"I don't know whether to laugh or cry when I read this," says David Nasaw, professor of American history at the City University of New York, in the campaign's video. "I want to laugh because the portraits are so god-awful stupid. I want to cry because I feel that if they're successful and get this thing on the air, with credible-looking actors, a generation is going to get its history from this nonsense."

Thurston Clarke, historian and author of Ask Not: The Inauguration of John F. Kennedy and the Speech that Changed America , believes Surnow's involvement and the "conscious political hits" he read in the script make it possible that the overly sleazy script is an attempt to derail the upcoming 50th anniversary of JFK's death.

Likely most damaging to the series' reputation is that Ted Sorensen, Kennedy's speechwriter and special adviser, whom the late president called his "intellectual blood bank," has also come out against the script.

According to Sorensen, "not a single scene" in which he appears took place. "Some of that is simply sloppy invention, but most of it is because the script has been distorted by a hatred for the Kennedys," he told AlterNet. "Almost everything is invented or slanted in one way or another against the Kennedys."

One scene Sorensen is not placed in, but which he is convinced is false, depicts Joe Kennedy Sr. ripping a wooden crucifix off a wall and breaking it over his knee in anger. (The family patriarch was a famously devout Catholic.) "I can't believe for one minute that that ever happened. It's a nice slur against [Kennedy's] father, against the Catholic religion, but it's not reality," Sorensen says.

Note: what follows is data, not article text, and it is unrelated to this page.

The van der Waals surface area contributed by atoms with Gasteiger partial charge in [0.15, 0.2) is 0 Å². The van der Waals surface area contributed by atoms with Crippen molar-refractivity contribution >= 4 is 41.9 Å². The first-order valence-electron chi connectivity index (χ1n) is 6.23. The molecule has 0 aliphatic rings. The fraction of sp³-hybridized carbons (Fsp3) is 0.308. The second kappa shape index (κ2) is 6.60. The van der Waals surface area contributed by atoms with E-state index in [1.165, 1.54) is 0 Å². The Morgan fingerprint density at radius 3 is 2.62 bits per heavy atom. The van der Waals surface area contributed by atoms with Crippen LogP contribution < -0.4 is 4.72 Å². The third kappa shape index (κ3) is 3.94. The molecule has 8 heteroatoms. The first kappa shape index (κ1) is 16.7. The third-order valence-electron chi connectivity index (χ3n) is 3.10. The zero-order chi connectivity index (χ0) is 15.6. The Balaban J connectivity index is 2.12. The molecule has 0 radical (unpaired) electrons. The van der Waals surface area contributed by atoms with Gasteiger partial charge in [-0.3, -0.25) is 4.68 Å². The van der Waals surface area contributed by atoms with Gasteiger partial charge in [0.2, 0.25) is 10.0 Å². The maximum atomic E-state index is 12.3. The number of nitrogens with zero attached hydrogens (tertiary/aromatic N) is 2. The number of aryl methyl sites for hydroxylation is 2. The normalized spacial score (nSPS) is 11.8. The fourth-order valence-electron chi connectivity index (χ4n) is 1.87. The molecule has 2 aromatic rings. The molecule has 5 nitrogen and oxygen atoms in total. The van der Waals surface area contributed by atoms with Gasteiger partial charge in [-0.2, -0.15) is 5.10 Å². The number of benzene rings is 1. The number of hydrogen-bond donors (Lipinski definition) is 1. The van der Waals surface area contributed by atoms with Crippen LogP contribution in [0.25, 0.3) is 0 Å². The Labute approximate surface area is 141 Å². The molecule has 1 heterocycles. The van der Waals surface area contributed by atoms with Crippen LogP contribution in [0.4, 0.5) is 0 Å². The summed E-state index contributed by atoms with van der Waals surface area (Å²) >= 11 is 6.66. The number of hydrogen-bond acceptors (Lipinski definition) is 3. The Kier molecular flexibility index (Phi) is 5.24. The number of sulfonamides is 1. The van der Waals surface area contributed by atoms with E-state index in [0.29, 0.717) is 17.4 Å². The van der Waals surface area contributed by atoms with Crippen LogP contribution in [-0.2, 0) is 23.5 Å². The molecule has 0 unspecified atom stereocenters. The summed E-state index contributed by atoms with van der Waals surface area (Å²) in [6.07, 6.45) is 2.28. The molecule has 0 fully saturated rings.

Sorensen muses that if the History Channel were to air the script he read, they had better amp up their legal budget. While he does not feel he was "personally attacked in this script" and his policy "has never been to engage in a spitting contest with a skunk," Sorensen believes many others would certainly file libel lawsuits.

History Channel executives insist the script Greenwald shared with Sorensen and others is just a draft that was written before they had anything to do with the project, and would categorically not be aired on the History Channel. Michael Feeney, a spokesman for A&E Television Networks, which owns the History Channel, says the script Greenwald has is dated May last year, whereas the channel only approved the project in December. "That was a draft of an early script," he says. "The script we bought was different than the one Greenwald has out there. It's not the one the series was green-lit upon."

But Greenwald says the script he has, while dated May on the cover, actually includes more recent revisions inside and is the one being used to shop the show to potential actors. (Among the names he's heard floated are Ben Affleck, John Malkovich and Ed Harris, all of whom purportedly turned down roles.)

In a front-page New York Times article Friday morning, History Channel executives and a screenwriter for "The Kennedys" did not mention that the script Greenwald has circulated is a draft.